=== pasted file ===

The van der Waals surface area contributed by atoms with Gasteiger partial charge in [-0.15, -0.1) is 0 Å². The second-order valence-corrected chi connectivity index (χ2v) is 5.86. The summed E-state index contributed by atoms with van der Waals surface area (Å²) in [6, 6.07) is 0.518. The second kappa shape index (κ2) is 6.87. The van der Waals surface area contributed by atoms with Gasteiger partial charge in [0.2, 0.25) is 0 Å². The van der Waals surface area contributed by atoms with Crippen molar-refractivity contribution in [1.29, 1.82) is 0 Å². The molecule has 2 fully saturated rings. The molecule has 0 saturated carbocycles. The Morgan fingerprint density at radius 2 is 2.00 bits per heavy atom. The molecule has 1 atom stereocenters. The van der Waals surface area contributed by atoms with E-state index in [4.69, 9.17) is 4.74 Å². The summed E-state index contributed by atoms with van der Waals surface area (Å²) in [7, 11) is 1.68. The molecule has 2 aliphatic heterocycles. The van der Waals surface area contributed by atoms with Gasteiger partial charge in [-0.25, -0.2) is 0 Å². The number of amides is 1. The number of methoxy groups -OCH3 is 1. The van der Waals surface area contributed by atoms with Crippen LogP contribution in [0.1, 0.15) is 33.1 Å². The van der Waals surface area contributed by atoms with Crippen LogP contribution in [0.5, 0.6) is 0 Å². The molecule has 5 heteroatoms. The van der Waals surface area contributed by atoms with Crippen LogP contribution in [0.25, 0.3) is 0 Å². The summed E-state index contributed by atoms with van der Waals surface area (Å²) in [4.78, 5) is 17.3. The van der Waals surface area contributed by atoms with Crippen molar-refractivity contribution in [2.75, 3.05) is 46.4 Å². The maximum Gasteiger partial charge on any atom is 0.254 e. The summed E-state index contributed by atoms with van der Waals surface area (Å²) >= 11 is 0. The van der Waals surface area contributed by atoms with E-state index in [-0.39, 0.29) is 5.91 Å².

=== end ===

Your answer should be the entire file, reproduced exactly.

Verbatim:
The van der Waals surface area contributed by atoms with Gasteiger partial charge in [-0.15, -0.1) is 0 Å². The second-order valence-corrected chi connectivity index (χ2v) is 5.86. The summed E-state index contributed by atoms with van der Waals surface area (Å²) in [6, 6.07) is 0.518. The second kappa shape index (κ2) is 6.87. The van der Waals surface area contributed by atoms with Gasteiger partial charge in [0.2, 0.25) is 0 Å². The van der Waals surface area contributed by atoms with Crippen molar-refractivity contribution in [1.29, 1.82) is 0 Å². The molecule has 2 fully saturated rings. The molecule has 0 saturated carbocycles. The Morgan fingerprint density at radius 2 is 2.00 bits per heavy atom. The molecule has 1 atom stereocenters. The van der Waals surface area contributed by atoms with E-state index in [4.69, 9.17) is 4.74 Å². The summed E-state index contributed by atoms with van der Waals surface area (Å²) in [7, 11) is 1.68. The molecule has 2 aliphatic heterocycles. The van der Waals surface area contributed by atoms with Gasteiger partial charge in [-0.25, -0.2) is 0 Å². The number of amides is 1. The number of methoxy groups -OCH3 is 1. The van der Waals surface area contributed by atoms with Crippen LogP contribution in [0.1, 0.15) is 33.1 Å². The van der Waals surface area contributed by atoms with Crippen LogP contribution in [0.5, 0.6) is 0 Å². The molecule has 5 heteroatoms. The van der Waals surface area contributed by atoms with Crippen LogP contribution in [0.25, 0.3) is 0 Å². The summed E-state index contributed by atoms with van der Waals surface area (Å²) in [4.78, 5) is 17.3. The van der Waals surface area contributed by atoms with Crippen molar-refractivity contribution in [2.75, 3.05) is 46.4 Å². The maximum Gasteiger partial charge on any atom is 0.254 e. The summed E-state index contributed by atoms with van der Waals surface area (Å²) >= 11 is 0. The van der Waals surface area contributed by atoms with E-state index in [-0.39, 0.29) is 5.91 Å².